I am quite satisfied Dr Toben had every opportunity to present his case. From the time of referral until the time final submissions were required, was a period of two years. The Commission maintained frequent contact with Dr Toben in that time, providing him with copies of all documentation provided by the complainant and all directions made by me. Further, throughout that time it received various documentation from Dr Toben and others on his behalf. The matter was adjourned for a period of twelve months once Dr Toben had indicated he had "withdrawn" from the matter, although he continued to send material to the Commission. There were numerous telephone conferences and directions extending time for Dr Toben to provide material. Dr Toben was aware when the matter came on for public hearing in November 1998 that I would not hear evidence concerning what he chose to call "the truth of the matter", and in particular that I would not permit him to call certain witnesses whose evidence I had ruled was not relevant to the matters referred to the inquiry. He was aware of the issues which were to be addressed at the hearing and in the documents to be provided prior to the hearing, and which he agreed to provide. Dr Toben refused to continue to engage in any way on the two occasions when there was an in person hearing: the directions conference on 30 September 1997, and the public hearing on 2 November 1998, and he was not prepared to call any witnesses to that public inquiry. He was aware of the issues which had been clearly set out in both written material from the complainant and the Commission and in the oral discussions and subsequent directions made by me in the course of directions conferences held prior to the public hearing.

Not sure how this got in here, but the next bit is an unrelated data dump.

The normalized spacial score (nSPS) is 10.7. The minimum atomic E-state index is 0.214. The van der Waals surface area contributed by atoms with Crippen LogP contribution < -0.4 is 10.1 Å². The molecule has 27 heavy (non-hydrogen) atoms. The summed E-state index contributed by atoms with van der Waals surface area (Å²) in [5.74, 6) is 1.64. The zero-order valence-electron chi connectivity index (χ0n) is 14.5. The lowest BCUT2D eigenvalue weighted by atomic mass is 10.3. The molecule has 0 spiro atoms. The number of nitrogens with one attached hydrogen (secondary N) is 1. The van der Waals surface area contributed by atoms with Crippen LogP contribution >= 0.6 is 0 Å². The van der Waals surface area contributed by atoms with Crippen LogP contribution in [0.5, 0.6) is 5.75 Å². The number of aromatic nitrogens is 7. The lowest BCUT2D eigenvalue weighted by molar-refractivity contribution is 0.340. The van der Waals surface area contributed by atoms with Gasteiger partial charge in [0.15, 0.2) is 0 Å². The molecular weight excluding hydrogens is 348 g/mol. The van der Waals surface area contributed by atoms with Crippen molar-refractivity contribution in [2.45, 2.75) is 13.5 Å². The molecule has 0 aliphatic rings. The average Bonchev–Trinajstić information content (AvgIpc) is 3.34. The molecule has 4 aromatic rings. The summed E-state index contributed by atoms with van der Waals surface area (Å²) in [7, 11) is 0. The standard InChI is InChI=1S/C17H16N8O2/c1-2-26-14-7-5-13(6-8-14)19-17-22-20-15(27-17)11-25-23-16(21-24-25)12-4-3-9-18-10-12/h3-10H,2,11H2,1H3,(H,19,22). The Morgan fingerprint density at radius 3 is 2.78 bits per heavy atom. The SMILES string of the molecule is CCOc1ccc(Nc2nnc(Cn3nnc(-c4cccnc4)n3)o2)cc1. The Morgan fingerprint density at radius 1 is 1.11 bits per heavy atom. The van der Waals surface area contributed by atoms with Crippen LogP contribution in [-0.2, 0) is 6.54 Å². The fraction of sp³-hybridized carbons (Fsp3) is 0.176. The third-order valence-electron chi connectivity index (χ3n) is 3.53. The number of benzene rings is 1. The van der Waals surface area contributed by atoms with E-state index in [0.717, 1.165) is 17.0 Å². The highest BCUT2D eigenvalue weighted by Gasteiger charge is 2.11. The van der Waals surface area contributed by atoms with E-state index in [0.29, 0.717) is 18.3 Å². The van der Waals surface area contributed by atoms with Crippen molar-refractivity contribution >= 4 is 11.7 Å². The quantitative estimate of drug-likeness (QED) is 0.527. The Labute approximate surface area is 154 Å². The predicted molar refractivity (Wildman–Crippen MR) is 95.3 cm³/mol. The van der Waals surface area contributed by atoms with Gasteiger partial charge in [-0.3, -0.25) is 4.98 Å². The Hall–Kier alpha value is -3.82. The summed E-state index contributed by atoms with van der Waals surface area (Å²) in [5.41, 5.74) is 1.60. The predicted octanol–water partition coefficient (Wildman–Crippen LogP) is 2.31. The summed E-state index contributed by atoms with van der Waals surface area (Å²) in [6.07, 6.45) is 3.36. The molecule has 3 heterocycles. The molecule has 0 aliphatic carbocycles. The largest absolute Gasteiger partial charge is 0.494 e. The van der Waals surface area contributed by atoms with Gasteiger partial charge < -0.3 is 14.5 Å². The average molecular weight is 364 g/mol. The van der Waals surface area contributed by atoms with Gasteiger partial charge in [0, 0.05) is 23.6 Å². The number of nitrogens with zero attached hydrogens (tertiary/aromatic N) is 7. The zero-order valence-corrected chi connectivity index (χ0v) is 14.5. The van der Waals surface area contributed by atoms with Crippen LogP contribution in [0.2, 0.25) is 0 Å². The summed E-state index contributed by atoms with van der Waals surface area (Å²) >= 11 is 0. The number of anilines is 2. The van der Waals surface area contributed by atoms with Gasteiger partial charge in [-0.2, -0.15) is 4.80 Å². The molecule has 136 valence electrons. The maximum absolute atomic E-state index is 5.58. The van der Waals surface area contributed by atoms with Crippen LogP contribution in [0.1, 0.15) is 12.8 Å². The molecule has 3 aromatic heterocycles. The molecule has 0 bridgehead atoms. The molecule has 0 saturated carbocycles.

Under these circumstances I am satisfied Dr Toben had ample opportunity to present his case including the presentation of any evidence or submissions he may have wished to make in relation to the application of section 18D of the Act.
Nevertheless I will consider the application of section 18D as far as I am able.
As I have set out above, section 18D has an overarching requirement in relation to all of its operation that the act sought to be brought within it must have been "said or done reasonably and in good faith". I would have very great difficulty in determining any of the material placed on the Adelaide Institute website by Dr Toben was put there "reasonably and in good faith". I note Dr Tobenís reiterated assertions that he believed he was engaged in proper and open research and intellectual inquiry, and that this represented his genuine belief. However, part of my difficulty stems from Dr Tobenís own behaviour before this Commission in the course of its inquiry, and subsequent to it (I refer in particular to the letter Dr Toben sent to me which I have quoted in full above). Dr Toben did not present as a person engaged in reasonable behaviour or in good faith in his conduct before this Commission, and in particular in his withdrawal from both the in person hearings. It is difficult to regard him as acting in good faith with his very late (even after the inquiry had concluded) provision of information. It is also difficult, whatever his subjective belief, to accept he has behaved reasonably and in good faith in considering the inflammatory and highly offensive nature of some of the material placed directly on his website, and further on the links Dr Toben has established between his website and other "hate sites" and "white supremacist" sites. It seems to me these links (which must have been placed there by Dr Toben) indicate a lack of reasonableness within the intention of the Act. Under those circumstances, it seems to me Dr Toben would have had to present a significant amount of evidence and in a different manner in which he dealt with the Commission and the inquiry in order to establish he had placed the offending material on the Adelaide Institute website reasonably and in good faith.